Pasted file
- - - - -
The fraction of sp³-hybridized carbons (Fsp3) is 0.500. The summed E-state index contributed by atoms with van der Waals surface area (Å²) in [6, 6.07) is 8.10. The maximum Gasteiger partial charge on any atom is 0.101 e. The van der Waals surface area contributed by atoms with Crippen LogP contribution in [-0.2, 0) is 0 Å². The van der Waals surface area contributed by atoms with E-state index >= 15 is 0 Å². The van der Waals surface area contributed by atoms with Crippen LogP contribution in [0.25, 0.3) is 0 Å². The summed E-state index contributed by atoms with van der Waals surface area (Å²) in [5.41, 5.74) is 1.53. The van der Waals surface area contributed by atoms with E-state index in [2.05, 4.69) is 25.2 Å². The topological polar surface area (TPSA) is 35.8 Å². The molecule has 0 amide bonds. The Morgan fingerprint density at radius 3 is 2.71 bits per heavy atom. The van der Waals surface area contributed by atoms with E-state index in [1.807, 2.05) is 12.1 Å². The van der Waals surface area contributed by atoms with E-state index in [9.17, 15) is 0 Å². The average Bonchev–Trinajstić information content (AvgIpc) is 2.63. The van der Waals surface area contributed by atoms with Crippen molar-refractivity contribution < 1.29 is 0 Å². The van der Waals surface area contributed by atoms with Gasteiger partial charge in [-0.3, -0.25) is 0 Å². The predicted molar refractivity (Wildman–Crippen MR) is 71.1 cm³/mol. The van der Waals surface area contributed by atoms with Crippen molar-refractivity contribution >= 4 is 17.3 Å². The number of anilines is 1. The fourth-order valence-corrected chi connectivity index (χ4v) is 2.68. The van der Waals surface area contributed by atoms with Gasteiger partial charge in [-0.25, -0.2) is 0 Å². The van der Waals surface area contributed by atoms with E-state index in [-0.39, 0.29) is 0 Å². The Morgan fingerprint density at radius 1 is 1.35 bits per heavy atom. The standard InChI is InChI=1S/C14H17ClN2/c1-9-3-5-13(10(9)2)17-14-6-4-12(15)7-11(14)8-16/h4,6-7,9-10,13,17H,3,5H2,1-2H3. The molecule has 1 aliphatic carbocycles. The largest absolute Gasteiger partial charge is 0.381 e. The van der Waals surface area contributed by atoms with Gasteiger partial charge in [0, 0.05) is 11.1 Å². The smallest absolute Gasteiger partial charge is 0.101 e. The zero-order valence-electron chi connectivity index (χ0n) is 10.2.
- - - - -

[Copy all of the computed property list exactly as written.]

The fraction of sp³-hybridized carbons (Fsp3) is 0.500. The summed E-state index contributed by atoms with van der Waals surface area (Å²) in [6, 6.07) is 8.10. The maximum Gasteiger partial charge on any atom is 0.101 e. The van der Waals surface area contributed by atoms with Crippen LogP contribution in [-0.2, 0) is 0 Å². The van der Waals surface area contributed by atoms with E-state index >= 15 is 0 Å². The van der Waals surface area contributed by atoms with Crippen LogP contribution in [0.25, 0.3) is 0 Å². The summed E-state index contributed by atoms with van der Waals surface area (Å²) in [5.41, 5.74) is 1.53. The van der Waals surface area contributed by atoms with E-state index in [2.05, 4.69) is 25.2 Å². The topological polar surface area (TPSA) is 35.8 Å². The molecule has 0 amide bonds. The Morgan fingerprint density at radius 3 is 2.71 bits per heavy atom. The van der Waals surface area contributed by atoms with E-state index in [1.807, 2.05) is 12.1 Å². The van der Waals surface area contributed by atoms with E-state index in [9.17, 15) is 0 Å². The average Bonchev–Trinajstić information content (AvgIpc) is 2.63. The van der Waals surface area contributed by atoms with Crippen molar-refractivity contribution < 1.29 is 0 Å². The van der Waals surface area contributed by atoms with Gasteiger partial charge in [-0.3, -0.25) is 0 Å². The predicted molar refractivity (Wildman–Crippen MR) is 71.1 cm³/mol. The van der Waals surface area contributed by atoms with Crippen molar-refractivity contribution >= 4 is 17.3 Å². The number of anilines is 1. The fourth-order valence-corrected chi connectivity index (χ4v) is 2.68. The van der Waals surface area contributed by atoms with Gasteiger partial charge in [-0.25, -0.2) is 0 Å². The van der Waals surface area contributed by atoms with E-state index in [-0.39, 0.29) is 0 Å². The Morgan fingerprint density at radius 1 is 1.35 bits per heavy atom. The standard InChI is InChI=1S/C14H17ClN2/c1-9-3-5-13(10(9)2)17-14-6-4-12(15)7-11(14)8-16/h4,6-7,9-10,13,17H,3,5H2,1-2H3. The molecule has 1 aliphatic carbocycles. The largest absolute Gasteiger partial charge is 0.381 e. The van der Waals surface area contributed by atoms with Gasteiger partial charge in [0, 0.05) is 11.1 Å². The smallest absolute Gasteiger partial charge is 0.101 e. The zero-order valence-electron chi connectivity index (χ0n) is 10.2.